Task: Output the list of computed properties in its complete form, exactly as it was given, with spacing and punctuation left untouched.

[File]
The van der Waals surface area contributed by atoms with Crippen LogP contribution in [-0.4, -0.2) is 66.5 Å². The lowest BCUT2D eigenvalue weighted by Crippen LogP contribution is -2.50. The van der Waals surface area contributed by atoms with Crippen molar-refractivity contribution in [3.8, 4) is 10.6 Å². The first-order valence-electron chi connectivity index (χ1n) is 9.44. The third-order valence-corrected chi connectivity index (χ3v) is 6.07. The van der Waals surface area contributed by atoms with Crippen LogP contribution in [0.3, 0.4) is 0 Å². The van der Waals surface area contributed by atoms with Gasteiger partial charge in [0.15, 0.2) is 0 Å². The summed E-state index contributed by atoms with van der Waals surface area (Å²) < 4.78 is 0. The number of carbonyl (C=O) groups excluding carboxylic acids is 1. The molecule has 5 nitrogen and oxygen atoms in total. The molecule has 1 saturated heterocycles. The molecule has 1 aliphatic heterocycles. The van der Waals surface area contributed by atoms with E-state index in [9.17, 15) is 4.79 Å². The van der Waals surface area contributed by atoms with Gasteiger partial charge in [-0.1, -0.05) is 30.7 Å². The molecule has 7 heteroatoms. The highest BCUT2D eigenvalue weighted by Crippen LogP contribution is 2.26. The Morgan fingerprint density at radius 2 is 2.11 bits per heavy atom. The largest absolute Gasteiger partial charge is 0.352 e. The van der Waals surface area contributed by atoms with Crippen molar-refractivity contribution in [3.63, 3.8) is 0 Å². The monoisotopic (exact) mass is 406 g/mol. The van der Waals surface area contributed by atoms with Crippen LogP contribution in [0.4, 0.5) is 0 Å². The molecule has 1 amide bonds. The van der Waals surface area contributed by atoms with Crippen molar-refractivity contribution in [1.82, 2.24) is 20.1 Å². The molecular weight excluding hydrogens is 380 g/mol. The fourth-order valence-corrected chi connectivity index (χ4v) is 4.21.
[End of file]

The van der Waals surface area contributed by atoms with Crippen LogP contribution in [-0.4, -0.2) is 66.5 Å². The lowest BCUT2D eigenvalue weighted by Crippen LogP contribution is -2.50. The van der Waals surface area contributed by atoms with Crippen molar-refractivity contribution in [3.8, 4) is 10.6 Å². The first-order valence-electron chi connectivity index (χ1n) is 9.44. The third-order valence-corrected chi connectivity index (χ3v) is 6.07. The van der Waals surface area contributed by atoms with Crippen LogP contribution in [0.3, 0.4) is 0 Å². The van der Waals surface area contributed by atoms with Gasteiger partial charge in [0.15, 0.2) is 0 Å². The summed E-state index contributed by atoms with van der Waals surface area (Å²) < 4.78 is 0. The number of carbonyl (C=O) groups excluding carboxylic acids is 1. The molecule has 5 nitrogen and oxygen atoms in total. The molecule has 1 saturated heterocycles. The molecule has 1 aliphatic heterocycles. The van der Waals surface area contributed by atoms with E-state index in [9.17, 15) is 4.79 Å². The van der Waals surface area contributed by atoms with Gasteiger partial charge in [-0.1, -0.05) is 30.7 Å². The molecule has 7 heteroatoms. The highest BCUT2D eigenvalue weighted by Crippen LogP contribution is 2.26. The Morgan fingerprint density at radius 2 is 2.11 bits per heavy atom. The largest absolute Gasteiger partial charge is 0.352 e. The van der Waals surface area contributed by atoms with Crippen molar-refractivity contribution in [3.63, 3.8) is 0 Å². The monoisotopic (exact) mass is 406 g/mol. The van der Waals surface area contributed by atoms with Crippen LogP contribution in [0.4, 0.5) is 0 Å². The molecule has 1 amide bonds. The van der Waals surface area contributed by atoms with Crippen molar-refractivity contribution in [1.82, 2.24) is 20.1 Å². The molecular weight excluding hydrogens is 380 g/mol. The fourth-order valence-corrected chi connectivity index (χ4v) is 4.21.